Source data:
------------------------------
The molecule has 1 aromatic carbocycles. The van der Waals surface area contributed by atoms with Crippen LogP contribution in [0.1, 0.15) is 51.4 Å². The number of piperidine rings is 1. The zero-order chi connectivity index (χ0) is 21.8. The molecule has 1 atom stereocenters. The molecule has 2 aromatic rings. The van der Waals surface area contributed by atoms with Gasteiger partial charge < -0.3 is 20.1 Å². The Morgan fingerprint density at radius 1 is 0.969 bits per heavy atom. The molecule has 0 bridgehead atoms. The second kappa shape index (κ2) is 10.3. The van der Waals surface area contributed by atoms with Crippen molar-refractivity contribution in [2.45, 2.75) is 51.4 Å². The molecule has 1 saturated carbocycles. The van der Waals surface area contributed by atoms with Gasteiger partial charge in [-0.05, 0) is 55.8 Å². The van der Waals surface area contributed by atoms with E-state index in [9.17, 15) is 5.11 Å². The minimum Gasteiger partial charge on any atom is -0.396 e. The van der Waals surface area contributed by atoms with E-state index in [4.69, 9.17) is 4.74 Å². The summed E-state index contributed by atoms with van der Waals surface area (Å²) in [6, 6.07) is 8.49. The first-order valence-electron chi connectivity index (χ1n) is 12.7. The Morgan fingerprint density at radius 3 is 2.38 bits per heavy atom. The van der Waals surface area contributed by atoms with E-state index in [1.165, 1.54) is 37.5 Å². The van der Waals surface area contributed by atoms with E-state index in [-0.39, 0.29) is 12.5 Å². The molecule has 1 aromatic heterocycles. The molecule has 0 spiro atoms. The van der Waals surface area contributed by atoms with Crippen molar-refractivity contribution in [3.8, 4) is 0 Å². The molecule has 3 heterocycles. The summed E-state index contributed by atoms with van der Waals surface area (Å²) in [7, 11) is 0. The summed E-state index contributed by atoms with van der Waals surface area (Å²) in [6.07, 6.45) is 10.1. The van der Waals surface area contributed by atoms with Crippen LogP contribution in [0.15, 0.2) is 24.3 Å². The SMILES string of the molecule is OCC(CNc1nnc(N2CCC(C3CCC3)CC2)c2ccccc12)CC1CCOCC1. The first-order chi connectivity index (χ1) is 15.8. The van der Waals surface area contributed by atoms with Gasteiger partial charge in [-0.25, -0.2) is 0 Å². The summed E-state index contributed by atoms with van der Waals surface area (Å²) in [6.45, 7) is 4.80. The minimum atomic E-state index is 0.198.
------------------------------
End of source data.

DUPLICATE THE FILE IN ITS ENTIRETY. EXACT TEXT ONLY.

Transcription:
The molecule has 1 aromatic carbocycles. The van der Waals surface area contributed by atoms with Crippen LogP contribution in [0.1, 0.15) is 51.4 Å². The number of piperidine rings is 1. The zero-order chi connectivity index (χ0) is 21.8. The molecule has 1 atom stereocenters. The molecule has 2 aromatic rings. The van der Waals surface area contributed by atoms with Gasteiger partial charge < -0.3 is 20.1 Å². The Morgan fingerprint density at radius 1 is 0.969 bits per heavy atom. The molecule has 0 bridgehead atoms. The second kappa shape index (κ2) is 10.3. The van der Waals surface area contributed by atoms with Crippen molar-refractivity contribution in [2.45, 2.75) is 51.4 Å². The molecule has 1 saturated carbocycles. The van der Waals surface area contributed by atoms with Gasteiger partial charge in [-0.05, 0) is 55.8 Å². The van der Waals surface area contributed by atoms with E-state index in [9.17, 15) is 5.11 Å². The minimum Gasteiger partial charge on any atom is -0.396 e. The van der Waals surface area contributed by atoms with E-state index in [4.69, 9.17) is 4.74 Å². The summed E-state index contributed by atoms with van der Waals surface area (Å²) in [6, 6.07) is 8.49. The first-order valence-electron chi connectivity index (χ1n) is 12.7. The Morgan fingerprint density at radius 3 is 2.38 bits per heavy atom. The van der Waals surface area contributed by atoms with E-state index in [1.165, 1.54) is 37.5 Å². The van der Waals surface area contributed by atoms with E-state index in [-0.39, 0.29) is 12.5 Å². The molecule has 1 aromatic heterocycles. The molecule has 0 spiro atoms. The van der Waals surface area contributed by atoms with Crippen molar-refractivity contribution in [3.8, 4) is 0 Å². The molecule has 3 heterocycles. The summed E-state index contributed by atoms with van der Waals surface area (Å²) in [7, 11) is 0. The summed E-state index contributed by atoms with van der Waals surface area (Å²) in [6.07, 6.45) is 10.1. The van der Waals surface area contributed by atoms with Crippen LogP contribution in [0.15, 0.2) is 24.3 Å². The SMILES string of the molecule is OCC(CNc1nnc(N2CCC(C3CCC3)CC2)c2ccccc12)CC1CCOCC1. The first-order chi connectivity index (χ1) is 15.8. The van der Waals surface area contributed by atoms with Gasteiger partial charge in [-0.25, -0.2) is 0 Å². The summed E-state index contributed by atoms with van der Waals surface area (Å²) in [6.45, 7) is 4.80. The minimum atomic E-state index is 0.198.